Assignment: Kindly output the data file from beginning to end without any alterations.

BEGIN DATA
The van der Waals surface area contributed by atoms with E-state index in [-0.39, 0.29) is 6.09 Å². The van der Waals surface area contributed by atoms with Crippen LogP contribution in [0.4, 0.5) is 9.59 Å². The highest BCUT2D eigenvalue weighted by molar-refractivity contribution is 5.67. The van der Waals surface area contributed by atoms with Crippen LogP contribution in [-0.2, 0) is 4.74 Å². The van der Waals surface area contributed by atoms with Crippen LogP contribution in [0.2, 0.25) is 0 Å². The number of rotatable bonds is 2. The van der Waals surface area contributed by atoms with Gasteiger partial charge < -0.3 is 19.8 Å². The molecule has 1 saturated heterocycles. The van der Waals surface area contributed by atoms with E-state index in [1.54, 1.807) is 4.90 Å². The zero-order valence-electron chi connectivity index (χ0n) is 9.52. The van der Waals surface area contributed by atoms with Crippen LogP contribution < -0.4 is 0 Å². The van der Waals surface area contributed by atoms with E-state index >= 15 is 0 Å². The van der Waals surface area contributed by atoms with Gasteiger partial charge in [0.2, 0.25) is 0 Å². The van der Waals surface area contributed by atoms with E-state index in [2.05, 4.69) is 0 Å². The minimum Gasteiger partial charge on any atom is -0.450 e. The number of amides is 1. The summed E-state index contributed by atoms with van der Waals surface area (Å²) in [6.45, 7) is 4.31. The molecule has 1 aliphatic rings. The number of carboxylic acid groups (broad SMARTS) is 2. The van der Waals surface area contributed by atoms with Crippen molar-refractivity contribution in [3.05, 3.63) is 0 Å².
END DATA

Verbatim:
The van der Waals surface area contributed by atoms with E-state index in [-0.39, 0.29) is 6.09 Å². The van der Waals surface area contributed by atoms with Crippen LogP contribution in [0.4, 0.5) is 9.59 Å². The highest BCUT2D eigenvalue weighted by molar-refractivity contribution is 5.67. The van der Waals surface area contributed by atoms with Crippen LogP contribution in [-0.2, 0) is 4.74 Å². The van der Waals surface area contributed by atoms with Crippen LogP contribution in [0.2, 0.25) is 0 Å². The number of rotatable bonds is 2. The van der Waals surface area contributed by atoms with Gasteiger partial charge < -0.3 is 19.8 Å². The molecule has 1 saturated heterocycles. The van der Waals surface area contributed by atoms with E-state index in [1.54, 1.807) is 4.90 Å². The zero-order valence-electron chi connectivity index (χ0n) is 9.52. The van der Waals surface area contributed by atoms with Crippen LogP contribution < -0.4 is 0 Å². The van der Waals surface area contributed by atoms with E-state index >= 15 is 0 Å². The van der Waals surface area contributed by atoms with Gasteiger partial charge in [0.2, 0.25) is 0 Å². The van der Waals surface area contributed by atoms with E-state index in [2.05, 4.69) is 0 Å². The minimum Gasteiger partial charge on any atom is -0.450 e. The number of amides is 1. The summed E-state index contributed by atoms with van der Waals surface area (Å²) in [6.45, 7) is 4.31. The molecule has 1 aliphatic rings. The number of carboxylic acid groups (broad SMARTS) is 2. The van der Waals surface area contributed by atoms with Crippen molar-refractivity contribution in [3.05, 3.63) is 0 Å².